“Lullaby” by Ava Homa- a review of the short story tribute to Farzad Kamangar

Lullaby is a short story written by Ava Homa and published by Novel Rights (literature re: human rights).

“Lullaby” is a moving account of Farzad Kamangar’s last days spent in Iranian prison. The influential Kurdish teacher and writer was executed 4 years ago. I found this story to appear deceptively simple, when, in fact, it is full of portent information- the state of political prisoners in Iran, the impotent judge and the human guard, the passing of the days and the exchange of goods with visitors.

Although the situation is certainly an overwhelming one, Ava Homa manages to share the emotion and the prisoners’ tactics for managing the impossible place they are in, without crushing her readers with pain.

This is mature writing that admits things are never black and white, and attempts to balance the characters, who are human enough to be complicated. Lovely prose too, that draws parallels with counting and delights us with chocolate. Absolutely a fascinating account and eminently readable. Homa has paid tribute to a stubbornly brave man who moved many with his integrity and words. May he never be forgotten.

With Homa’s permission, the story begins like this:

“The call rings out. I tell myself the students are still learning, in secret, the history of the Kurds. The call for prayer echoes through Evin Prison. It turns me cold with fear.

Footsteps! I know the sound of those heavy boots. I know them well. My pen falls down from my bed and I curl into a ball, shrinking with fear. The pain in my head and face, legs and back, stomach and ribs becomes much sharper. Clutching at the pillow does not stop me from shaking. The footsteps stop before they reach my ward. “Hands up,” I think, and almost say it out loud.

“Hands up,” the old guard says.

I know what they are doing in the other cell. The blindfold, the click of the handcuffs, and the guards take Ali out, pushing and kicking him.

I toss and turn and follow them in my head as Ali is taken downstairs, dragged nineteen steps to the right, down nineteen stairs and delivered to the interrogators. Under his blindfold, Ali will count the pairs of shoes in the room: four, six, eight . . . black, formal shoes that are thick with blood, polished by blood. The whipping will start soon after the curses. If the man they call “Mongrel” is there, the interrogation will last longer and be much more painful. Every Kurd knows that man’s strange voice, an unusual mixture of high and low. In his vocabulary, “fucking murdering savages” means “Kurds.” It is rumoured that Mongrel’s brother had been killed in Kurdistan thirty years ago during one of the uprisings. Five, six whiplashes and Ali will think about concentration camps, pyramids, the Great Wall of China, but he will not feel the whipping anymore. I hope.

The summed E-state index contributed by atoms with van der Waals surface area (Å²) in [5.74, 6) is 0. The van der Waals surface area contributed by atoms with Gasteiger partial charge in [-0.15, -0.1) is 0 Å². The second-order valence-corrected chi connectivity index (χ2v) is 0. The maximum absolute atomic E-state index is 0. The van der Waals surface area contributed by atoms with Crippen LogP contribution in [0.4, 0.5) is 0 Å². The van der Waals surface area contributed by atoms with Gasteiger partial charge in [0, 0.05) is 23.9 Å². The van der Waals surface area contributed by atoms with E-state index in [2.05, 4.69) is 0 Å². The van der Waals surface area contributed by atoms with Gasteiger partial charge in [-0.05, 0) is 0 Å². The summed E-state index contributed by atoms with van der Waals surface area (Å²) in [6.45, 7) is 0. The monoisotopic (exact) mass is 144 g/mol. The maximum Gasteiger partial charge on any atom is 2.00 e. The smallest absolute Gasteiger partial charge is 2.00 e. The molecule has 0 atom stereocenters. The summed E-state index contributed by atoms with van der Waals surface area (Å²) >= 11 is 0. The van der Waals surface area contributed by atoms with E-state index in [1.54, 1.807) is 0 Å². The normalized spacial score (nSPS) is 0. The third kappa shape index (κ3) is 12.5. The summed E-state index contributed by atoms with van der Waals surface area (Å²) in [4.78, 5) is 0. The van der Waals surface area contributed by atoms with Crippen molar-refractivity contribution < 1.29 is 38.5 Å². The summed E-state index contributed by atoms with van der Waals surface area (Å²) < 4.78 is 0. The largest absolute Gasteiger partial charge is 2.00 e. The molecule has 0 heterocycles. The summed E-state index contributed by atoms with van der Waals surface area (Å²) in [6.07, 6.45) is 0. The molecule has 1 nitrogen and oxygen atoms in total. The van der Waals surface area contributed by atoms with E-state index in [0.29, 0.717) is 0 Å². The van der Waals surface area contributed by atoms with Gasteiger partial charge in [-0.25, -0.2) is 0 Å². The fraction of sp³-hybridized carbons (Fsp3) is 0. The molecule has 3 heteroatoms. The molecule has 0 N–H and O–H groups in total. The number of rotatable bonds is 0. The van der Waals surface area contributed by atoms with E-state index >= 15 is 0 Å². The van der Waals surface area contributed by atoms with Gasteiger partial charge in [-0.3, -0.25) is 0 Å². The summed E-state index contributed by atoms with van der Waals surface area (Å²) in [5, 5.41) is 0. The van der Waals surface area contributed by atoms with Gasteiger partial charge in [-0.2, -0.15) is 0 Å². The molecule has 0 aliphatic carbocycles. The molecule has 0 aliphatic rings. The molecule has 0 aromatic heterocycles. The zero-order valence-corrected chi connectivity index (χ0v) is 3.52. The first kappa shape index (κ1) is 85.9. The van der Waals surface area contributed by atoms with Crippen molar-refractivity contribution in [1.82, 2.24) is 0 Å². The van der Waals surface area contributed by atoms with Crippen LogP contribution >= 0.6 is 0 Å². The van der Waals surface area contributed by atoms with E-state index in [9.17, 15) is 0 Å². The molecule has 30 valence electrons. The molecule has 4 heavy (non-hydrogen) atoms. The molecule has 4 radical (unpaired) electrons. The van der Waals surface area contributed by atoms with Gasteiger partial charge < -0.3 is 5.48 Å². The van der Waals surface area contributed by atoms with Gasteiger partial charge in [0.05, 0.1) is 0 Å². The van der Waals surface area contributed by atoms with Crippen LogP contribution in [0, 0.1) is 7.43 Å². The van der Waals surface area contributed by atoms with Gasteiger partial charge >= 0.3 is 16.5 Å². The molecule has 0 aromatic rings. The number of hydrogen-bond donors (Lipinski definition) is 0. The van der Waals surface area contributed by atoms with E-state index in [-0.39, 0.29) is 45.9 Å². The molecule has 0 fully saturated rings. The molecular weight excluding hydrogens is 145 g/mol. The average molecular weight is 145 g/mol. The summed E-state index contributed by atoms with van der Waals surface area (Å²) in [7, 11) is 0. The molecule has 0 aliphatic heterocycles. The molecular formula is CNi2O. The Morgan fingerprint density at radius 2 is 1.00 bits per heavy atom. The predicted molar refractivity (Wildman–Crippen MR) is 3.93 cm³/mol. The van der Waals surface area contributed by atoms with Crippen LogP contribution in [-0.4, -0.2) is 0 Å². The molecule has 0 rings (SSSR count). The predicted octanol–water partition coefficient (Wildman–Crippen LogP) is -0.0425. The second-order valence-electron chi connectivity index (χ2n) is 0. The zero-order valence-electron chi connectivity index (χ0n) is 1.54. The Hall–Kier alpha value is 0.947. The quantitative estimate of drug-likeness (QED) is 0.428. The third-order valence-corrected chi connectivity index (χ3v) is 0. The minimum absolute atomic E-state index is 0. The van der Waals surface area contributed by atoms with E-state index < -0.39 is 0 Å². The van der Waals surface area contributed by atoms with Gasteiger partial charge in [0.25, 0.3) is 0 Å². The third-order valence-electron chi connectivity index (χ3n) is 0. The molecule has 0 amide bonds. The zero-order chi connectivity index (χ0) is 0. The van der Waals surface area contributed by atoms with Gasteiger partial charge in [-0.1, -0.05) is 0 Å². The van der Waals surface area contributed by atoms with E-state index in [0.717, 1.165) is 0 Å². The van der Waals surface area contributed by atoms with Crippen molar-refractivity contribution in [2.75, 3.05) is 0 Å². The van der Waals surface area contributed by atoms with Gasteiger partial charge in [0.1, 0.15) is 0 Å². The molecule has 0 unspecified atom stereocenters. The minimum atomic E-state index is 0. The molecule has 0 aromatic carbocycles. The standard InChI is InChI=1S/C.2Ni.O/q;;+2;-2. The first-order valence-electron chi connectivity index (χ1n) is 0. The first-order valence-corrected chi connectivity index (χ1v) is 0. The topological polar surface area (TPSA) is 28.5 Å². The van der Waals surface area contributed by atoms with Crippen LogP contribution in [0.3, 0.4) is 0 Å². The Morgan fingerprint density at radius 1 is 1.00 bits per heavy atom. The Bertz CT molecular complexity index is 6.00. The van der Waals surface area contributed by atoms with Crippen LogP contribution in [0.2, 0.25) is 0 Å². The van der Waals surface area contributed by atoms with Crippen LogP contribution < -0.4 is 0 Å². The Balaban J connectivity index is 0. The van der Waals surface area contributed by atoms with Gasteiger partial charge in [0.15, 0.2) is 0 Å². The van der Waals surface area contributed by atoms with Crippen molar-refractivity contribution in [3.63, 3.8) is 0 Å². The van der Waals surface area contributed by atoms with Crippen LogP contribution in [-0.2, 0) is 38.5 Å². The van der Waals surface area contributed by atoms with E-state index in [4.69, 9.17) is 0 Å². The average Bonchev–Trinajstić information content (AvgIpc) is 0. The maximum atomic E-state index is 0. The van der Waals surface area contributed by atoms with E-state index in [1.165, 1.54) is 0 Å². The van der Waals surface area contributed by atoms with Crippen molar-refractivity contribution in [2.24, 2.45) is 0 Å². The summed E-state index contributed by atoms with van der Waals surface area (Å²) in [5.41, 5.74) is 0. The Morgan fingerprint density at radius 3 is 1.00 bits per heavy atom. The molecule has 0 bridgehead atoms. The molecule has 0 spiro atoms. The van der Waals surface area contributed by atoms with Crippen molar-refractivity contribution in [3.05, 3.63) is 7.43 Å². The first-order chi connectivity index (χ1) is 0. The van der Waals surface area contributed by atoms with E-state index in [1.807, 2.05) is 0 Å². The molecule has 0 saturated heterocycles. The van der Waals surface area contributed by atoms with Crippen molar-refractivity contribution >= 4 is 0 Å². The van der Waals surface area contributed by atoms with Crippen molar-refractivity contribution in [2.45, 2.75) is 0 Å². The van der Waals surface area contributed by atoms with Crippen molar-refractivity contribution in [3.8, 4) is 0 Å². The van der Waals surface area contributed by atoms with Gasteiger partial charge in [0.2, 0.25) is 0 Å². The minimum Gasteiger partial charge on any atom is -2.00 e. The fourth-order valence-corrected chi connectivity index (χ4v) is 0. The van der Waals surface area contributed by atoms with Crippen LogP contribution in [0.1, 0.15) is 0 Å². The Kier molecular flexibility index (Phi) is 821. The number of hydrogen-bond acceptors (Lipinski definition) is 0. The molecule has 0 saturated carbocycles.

The number of cracks on the wall is three hundred and five today. I sneak a pen out from under my mattress and take some paper, folded four times, out from my underwear. “My dear students,” I write, lying on my left on a stinking army blanket. “All I have been able to do for you is to secretly teach you our Kurdish alphabet, our literature and our history. Please, children, remember your heritage and pass it on. Dear little ones, never allow this knowledge to steal from you the joy of childhood. May you keep the joy of youth in your minds forever. It may be the one and only investment you can use later when the agony of earning the ‘bread and butter’ dominates you, my sons, and the sin of being ‘the second sex’ overpowers you, my daughters. When you are picking flowers in the valleys to make crowns for your children, tell them about the purity and happiness of childhood. Remember not to turn your backs on your dreams, loves, music, poetry and Kurdistan’s magical nature. Get together, sing the songs and recite the poetry as we used to do.”

***      want to read more? 

                                      1 COPY only €1.99

By Buying “Lullaby” Novel Rights ePUB Short Story written by Ava Homa, You will help us to create more HRL (Human Rights Literature) short stories and produce many more events around the globe promoting literature that supports human rights values.

Multicultural Fashion Show

At a school celebration, students posed proudly in their traditional clothing.

Morocco

Morocco

 

Cambodia

Cambodia

 

 

 

 

 

 

 

 

Salwar kameez- India

Salwar kameez- India

 

 

 

Sari- India

Sari- India

 

 

 

Habesha dress- Ethiopia

Habesha dress- Ethiopia

 

Habesha dress- Ethiopia

Habesha dress- Ethiopia